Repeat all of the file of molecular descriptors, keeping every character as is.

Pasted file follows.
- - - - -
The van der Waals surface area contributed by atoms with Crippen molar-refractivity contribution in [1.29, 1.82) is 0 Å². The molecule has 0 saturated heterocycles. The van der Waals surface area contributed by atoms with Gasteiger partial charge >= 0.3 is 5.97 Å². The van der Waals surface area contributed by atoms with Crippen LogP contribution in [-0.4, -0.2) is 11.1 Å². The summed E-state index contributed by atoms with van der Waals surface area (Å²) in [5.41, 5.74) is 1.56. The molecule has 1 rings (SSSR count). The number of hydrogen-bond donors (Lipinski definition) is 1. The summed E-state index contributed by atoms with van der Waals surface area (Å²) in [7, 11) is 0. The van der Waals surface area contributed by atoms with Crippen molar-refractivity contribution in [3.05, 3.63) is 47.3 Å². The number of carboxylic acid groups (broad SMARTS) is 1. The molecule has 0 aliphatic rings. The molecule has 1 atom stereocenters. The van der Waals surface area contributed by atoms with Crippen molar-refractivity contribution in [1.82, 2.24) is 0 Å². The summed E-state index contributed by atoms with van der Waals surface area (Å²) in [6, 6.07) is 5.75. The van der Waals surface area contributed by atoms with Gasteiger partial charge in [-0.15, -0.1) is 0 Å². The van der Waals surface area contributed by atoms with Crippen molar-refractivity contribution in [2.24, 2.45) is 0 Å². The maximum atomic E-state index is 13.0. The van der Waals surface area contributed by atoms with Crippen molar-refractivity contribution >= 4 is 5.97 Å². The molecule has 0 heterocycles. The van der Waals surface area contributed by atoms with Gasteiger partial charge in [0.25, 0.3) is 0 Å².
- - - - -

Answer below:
The van der Waals surface area contributed by atoms with Crippen molar-refractivity contribution in [1.29, 1.82) is 0 Å². The molecule has 0 saturated heterocycles. The van der Waals surface area contributed by atoms with Gasteiger partial charge >= 0.3 is 5.97 Å². The van der Waals surface area contributed by atoms with Crippen LogP contribution in [-0.4, -0.2) is 11.1 Å². The summed E-state index contributed by atoms with van der Waals surface area (Å²) in [5.41, 5.74) is 1.56. The molecule has 1 rings (SSSR count). The number of hydrogen-bond donors (Lipinski definition) is 1. The summed E-state index contributed by atoms with van der Waals surface area (Å²) in [7, 11) is 0. The van der Waals surface area contributed by atoms with Crippen molar-refractivity contribution in [3.05, 3.63) is 47.3 Å². The number of carboxylic acid groups (broad SMARTS) is 1. The molecule has 0 aliphatic rings. The molecule has 1 atom stereocenters. The van der Waals surface area contributed by atoms with Crippen molar-refractivity contribution in [1.82, 2.24) is 0 Å². The summed E-state index contributed by atoms with van der Waals surface area (Å²) in [6, 6.07) is 5.75. The van der Waals surface area contributed by atoms with Gasteiger partial charge in [-0.15, -0.1) is 0 Å². The van der Waals surface area contributed by atoms with Crippen molar-refractivity contribution in [2.24, 2.45) is 0 Å². The maximum atomic E-state index is 13.0. The van der Waals surface area contributed by atoms with Crippen molar-refractivity contribution >= 4 is 5.97 Å². The molecule has 0 heterocycles. The van der Waals surface area contributed by atoms with Gasteiger partial charge in [0.25, 0.3) is 0 Å².